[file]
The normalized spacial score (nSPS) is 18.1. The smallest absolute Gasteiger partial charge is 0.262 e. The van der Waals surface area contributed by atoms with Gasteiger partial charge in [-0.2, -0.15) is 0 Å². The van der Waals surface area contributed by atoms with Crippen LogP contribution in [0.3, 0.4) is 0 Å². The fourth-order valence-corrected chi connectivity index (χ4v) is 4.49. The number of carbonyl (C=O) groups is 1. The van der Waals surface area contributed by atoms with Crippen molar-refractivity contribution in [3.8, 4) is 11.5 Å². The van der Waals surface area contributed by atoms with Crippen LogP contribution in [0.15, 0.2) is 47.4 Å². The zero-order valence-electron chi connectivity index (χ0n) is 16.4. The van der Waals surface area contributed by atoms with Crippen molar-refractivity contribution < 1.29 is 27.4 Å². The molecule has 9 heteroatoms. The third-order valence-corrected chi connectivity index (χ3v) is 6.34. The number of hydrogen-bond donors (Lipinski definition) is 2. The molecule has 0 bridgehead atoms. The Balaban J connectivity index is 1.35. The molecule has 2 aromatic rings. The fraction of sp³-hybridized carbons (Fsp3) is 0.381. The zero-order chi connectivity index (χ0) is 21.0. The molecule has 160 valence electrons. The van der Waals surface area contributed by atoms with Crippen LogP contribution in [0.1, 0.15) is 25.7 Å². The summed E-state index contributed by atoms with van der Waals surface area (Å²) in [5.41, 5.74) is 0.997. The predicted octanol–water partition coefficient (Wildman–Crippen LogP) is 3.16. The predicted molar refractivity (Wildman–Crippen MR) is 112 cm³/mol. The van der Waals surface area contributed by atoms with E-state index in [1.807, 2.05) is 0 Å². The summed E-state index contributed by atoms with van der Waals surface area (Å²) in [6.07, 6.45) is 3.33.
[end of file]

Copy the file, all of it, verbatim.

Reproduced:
The normalized spacial score (nSPS) is 18.1. The smallest absolute Gasteiger partial charge is 0.262 e. The van der Waals surface area contributed by atoms with Gasteiger partial charge in [-0.2, -0.15) is 0 Å². The van der Waals surface area contributed by atoms with Crippen LogP contribution in [0.3, 0.4) is 0 Å². The fourth-order valence-corrected chi connectivity index (χ4v) is 4.49. The number of carbonyl (C=O) groups is 1. The van der Waals surface area contributed by atoms with Crippen molar-refractivity contribution in [3.8, 4) is 11.5 Å². The van der Waals surface area contributed by atoms with Crippen LogP contribution in [0.15, 0.2) is 47.4 Å². The zero-order valence-electron chi connectivity index (χ0n) is 16.4. The van der Waals surface area contributed by atoms with Crippen molar-refractivity contribution < 1.29 is 27.4 Å². The molecule has 9 heteroatoms. The third-order valence-corrected chi connectivity index (χ3v) is 6.34. The number of hydrogen-bond donors (Lipinski definition) is 2. The molecule has 0 bridgehead atoms. The Balaban J connectivity index is 1.35. The molecule has 2 aromatic rings. The fraction of sp³-hybridized carbons (Fsp3) is 0.381. The zero-order chi connectivity index (χ0) is 21.0. The molecule has 160 valence electrons. The van der Waals surface area contributed by atoms with Crippen LogP contribution in [0.1, 0.15) is 25.7 Å². The summed E-state index contributed by atoms with van der Waals surface area (Å²) in [5.41, 5.74) is 0.997. The predicted octanol–water partition coefficient (Wildman–Crippen LogP) is 3.16. The predicted molar refractivity (Wildman–Crippen MR) is 112 cm³/mol. The van der Waals surface area contributed by atoms with E-state index in [1.807, 2.05) is 0 Å². The summed E-state index contributed by atoms with van der Waals surface area (Å²) in [6.07, 6.45) is 3.33.